4. Chapple, Craig (December 2014). "Telling tales: the art of narrative in games". 
  5. Christensen, Louise (2006). "CoC Professor Wins Slamdance Gamemaker Competition". College of Computing. Georgia Institute of Technology. Retrieved 2014-09-24. 
  6. Chris Crawford on Interactive Storytelling (2 ed.). Indianapolis, IN: New Riders Publishing. December 2012. ISBN 978-0321864970. 
  7. Chris Crawford on Interactive Storytelling. New Riders. 2005. ISBN 978-0-321-27890-6. Retrieved 8 April 2011. 
  8. Crawford, Chris (Speaker) (2015). Crawford Lecture at ICIDS: Interactive Storytelling (Conference lecture). Copenhagen, Denmark: Chris Crawford.
  9. Dinehart, Stephen (2009a). "Defining Interactive Narrative Design 2 – The Narrative Design Exploratorium". Archived from the original on 2011-02-27. Retrieved 2010-09-02. 
  10. Dinehart, Stephen (2009b). "Features - Dramatic Play". Gamasutra. Retrieved 2010-09-02. 
  11. Dinehart, Stephen E. (2009c). "What is Interactive Narrative Design? | The Narrative Design Explorer". Retrieved 2012-05-18. 
  12. García-Ortega, R. H.; García-Sánchez, P.; Mora, A.; Merelo Guervós, J.J. (2014). "My Life as a Sim: Evolving Unique and Engaging Life Stories Using Virtual Worlds". New York, NY. 
  13. Göbel, Stefan (2004). "Proceedings of the 2nd Technologies for Interactive Digital Storytelling and Entertainment Second International Conference (TIDSE)". Darmstadt, Germany. 
  14. "International Conference on Interactive Digital Storytelling". 
  15. Kelso, M; Weyrauch, p; Bates, J (1993). Dramatic Presence. 2. MIT Press. 
  16. Laurel, B.K. (1986). "Toward The Design Of A Computer-Based Interactive Fantasy System (PhD dissertation)". Department of Theater, Ohio State University. 
  17. Magerko, Brian (2005). "Story Representation and Interactive Drama". Marina Del Rey, California. 
  18. Mehta, Manish; Dow, Steven; Mateas, Michael; MacIntyre, Blair (2007). "Evaluating a conversation-centered interactive drama". São Paulo, Brazil. 
  19. Mateas, Michael (1997). An Oz-Centric Review of Interactive Drama and Believable Agents. Pittsburgh, PA: Carnegie Mellon School of Computer Science. 
  20. Mateas, Michael; Stern, Andrew (2003). "Façade: An experiment in building a fully realized interactive drama".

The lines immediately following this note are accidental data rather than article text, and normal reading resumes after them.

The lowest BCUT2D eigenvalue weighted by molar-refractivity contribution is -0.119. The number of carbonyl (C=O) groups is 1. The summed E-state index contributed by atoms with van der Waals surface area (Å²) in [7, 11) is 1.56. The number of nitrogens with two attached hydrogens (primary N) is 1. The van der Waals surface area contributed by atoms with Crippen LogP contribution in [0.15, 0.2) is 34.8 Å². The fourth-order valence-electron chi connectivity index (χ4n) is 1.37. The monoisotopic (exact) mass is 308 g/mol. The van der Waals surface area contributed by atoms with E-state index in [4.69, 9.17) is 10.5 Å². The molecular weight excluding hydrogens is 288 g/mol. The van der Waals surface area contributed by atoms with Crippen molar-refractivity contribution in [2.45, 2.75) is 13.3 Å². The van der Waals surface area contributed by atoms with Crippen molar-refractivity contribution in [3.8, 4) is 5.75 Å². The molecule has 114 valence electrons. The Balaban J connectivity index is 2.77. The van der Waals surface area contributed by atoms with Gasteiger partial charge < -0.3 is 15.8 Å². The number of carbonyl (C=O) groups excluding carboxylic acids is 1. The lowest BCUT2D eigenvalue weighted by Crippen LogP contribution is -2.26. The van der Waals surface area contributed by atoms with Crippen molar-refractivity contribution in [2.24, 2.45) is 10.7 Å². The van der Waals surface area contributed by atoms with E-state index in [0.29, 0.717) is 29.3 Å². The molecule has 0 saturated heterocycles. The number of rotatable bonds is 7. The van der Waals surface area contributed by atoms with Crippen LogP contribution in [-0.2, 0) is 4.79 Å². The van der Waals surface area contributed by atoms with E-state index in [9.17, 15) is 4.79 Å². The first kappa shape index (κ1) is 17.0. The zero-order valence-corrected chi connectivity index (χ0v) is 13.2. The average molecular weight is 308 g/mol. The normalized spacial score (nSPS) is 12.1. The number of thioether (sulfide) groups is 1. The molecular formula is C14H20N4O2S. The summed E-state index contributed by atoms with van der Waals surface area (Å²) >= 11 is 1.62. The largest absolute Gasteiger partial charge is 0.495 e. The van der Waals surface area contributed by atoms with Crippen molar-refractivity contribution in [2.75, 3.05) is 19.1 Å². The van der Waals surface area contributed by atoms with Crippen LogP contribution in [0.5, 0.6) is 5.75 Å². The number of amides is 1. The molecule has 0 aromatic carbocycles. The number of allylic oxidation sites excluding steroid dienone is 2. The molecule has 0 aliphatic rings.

21. Meehan, James R. (1977). "TALE-SPIN, An Interactive Program that Writes Stories". 
  22. "Oz Project Home Page". Carnegie Mellon School of Computer Science. 
  23. Ramirez, Alejandro; Bulitko, Vadim; Spetch, Marcia (2013). "Evaluating Planning-Based Experience Managers for Agency and Fun in Text-Based Interactive Narrative". Boston, MA. 
  24. Rauch, Jonathan (Nov 2006). "Sex, lies, and video games". The Atlantic (London): pp. 76–86. 
  25. Rieser, Martin; Zapp, Andrea (2002). New Screen Media. British Film Institute / ZKM. ISBN 978-0-85170-864-5. Retrieved 2 May 2011. 
  26. Si, Mei; Marsella, Stacy; Reidl, Mark O. (2008). "Interactive Drama Authoring with Plot and Character: An Intelligent System that Fosters Creativity". Stanford, CA. 
  27. Szilas, Nicolas (2005). The future of interactive drama. Macquarie University Department of Computing. 

Further reading

  • Glassner, Andrew (2004-02-26). Interactive Storytelling: Techniques for 21st Century Fiction. A. K. Peters. ISBN 978-1-56881-221-2. 
  • Crawford, Chris (2005). Chris Crawford on Interactive Storytelling. New Riders. ISBN 978-0-321-27890-6. 
  • Murray, Janet (1997). Hamlet on the Holodeck: The Future of Narrative in Cyberspace. The MIT Press. ISBN 978-0-262-63187-7. 
  • Bhatty, Michael (January 1999). Interaktives Story Telling: Zur historischen Entwicklung und konzeptionellen Strukturierung interaktiver Geschichten. Shaker Verlag. ISBN 978-3826567179. 

External links